Making the Deal of the Century
Nearly working around the clock for Schlesinger, Hallock needed help and consulted Pierre for the air portion. Pierre developed justification papers for putting both the F-16 and A-10 into production- neither of which the Air Force had any interest in funding. The F-16 was too small and too cheap and threatened the Air Force’s favorite, the F-15. The A-10 was intended for the despised close air support mission. Knowing this, Hallock proposed that Schlesinger would offer the Air Force Chief of Staff a deal he couldn’t refuse: A five-wing increase in the USAF’s force structure and a 1,000+ increase in aircraft inventory in return for accepting the unwanted F-16 and A-10. Air Force Chief of Staff Gen. George Brown couldn’t resist and accepted. To make sure the Air Force couldn’t back out, Schlesinger obtained NATO’s commitment to buy F-16s before the end of 1973.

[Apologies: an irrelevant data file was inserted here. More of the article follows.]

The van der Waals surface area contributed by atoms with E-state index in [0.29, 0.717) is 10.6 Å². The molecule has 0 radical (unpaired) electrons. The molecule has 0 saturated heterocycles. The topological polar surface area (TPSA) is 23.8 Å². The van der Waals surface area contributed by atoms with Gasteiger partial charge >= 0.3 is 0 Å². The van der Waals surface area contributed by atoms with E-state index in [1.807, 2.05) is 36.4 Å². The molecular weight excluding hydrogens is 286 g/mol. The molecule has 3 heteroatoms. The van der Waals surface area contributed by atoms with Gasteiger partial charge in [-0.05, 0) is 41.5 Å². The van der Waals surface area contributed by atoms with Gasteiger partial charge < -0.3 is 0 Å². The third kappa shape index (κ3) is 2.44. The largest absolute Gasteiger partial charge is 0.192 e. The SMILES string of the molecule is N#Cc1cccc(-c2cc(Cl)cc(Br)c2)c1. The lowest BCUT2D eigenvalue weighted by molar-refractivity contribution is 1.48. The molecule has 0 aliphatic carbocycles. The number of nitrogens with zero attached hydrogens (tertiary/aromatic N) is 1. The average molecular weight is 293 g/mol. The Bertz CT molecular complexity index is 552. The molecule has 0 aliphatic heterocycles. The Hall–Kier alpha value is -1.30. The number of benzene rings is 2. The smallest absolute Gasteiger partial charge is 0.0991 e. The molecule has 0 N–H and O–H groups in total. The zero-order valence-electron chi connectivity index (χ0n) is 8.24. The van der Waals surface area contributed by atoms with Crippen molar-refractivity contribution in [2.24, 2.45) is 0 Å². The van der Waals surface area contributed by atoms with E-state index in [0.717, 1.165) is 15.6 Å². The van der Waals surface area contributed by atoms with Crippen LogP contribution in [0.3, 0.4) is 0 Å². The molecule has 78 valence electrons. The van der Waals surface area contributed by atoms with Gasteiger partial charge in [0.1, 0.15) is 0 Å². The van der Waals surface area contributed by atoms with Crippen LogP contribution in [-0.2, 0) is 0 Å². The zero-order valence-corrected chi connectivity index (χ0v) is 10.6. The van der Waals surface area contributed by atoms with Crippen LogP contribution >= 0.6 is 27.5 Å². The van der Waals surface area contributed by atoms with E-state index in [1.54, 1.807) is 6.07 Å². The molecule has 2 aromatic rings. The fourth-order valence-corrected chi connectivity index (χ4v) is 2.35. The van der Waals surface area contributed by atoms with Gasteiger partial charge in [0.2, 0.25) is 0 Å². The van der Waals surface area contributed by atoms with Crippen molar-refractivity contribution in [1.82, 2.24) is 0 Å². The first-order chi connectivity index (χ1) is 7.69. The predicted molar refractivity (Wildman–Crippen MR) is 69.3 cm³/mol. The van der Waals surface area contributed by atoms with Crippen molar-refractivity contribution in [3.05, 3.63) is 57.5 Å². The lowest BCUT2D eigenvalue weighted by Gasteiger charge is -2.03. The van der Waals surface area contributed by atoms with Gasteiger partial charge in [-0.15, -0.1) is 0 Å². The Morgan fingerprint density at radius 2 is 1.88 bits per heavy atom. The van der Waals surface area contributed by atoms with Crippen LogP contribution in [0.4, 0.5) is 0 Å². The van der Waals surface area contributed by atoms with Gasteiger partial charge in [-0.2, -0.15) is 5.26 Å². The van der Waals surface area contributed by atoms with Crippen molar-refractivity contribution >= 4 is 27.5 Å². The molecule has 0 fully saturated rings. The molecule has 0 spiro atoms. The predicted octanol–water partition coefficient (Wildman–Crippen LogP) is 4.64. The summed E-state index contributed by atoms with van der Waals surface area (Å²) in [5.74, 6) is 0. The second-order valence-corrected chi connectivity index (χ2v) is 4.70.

Pierre continued to consult for the Whiz Kids from 1971 to 1986. Primarily assisting on the F-16 and A-10 projects, Pierre also aided in tank acquisition projects, given his interest in land warfare. Faced with the impossibility of developing superior and needed replacements for the A-10 and F-16 due to deteriorating Pentagon politics, Pierre exited the defense consulting business in 1986 to pursue his longstanding passion for recording music. Starting a jazz/blues/gospel recording studio and label, Pierre soon expanded into designing and manufacturing upgrade products for the niche home audio aficionado. Pierre continues to work with his old military reform colleagues and, through congressional lobbying and work with the media, is very actively pressing to keep the most effective close support plane ever designed in the inventory- at least until a far better one is designed and tested.
Pierre Sprey’s music studio and label: https://www.mapleshadestore.com/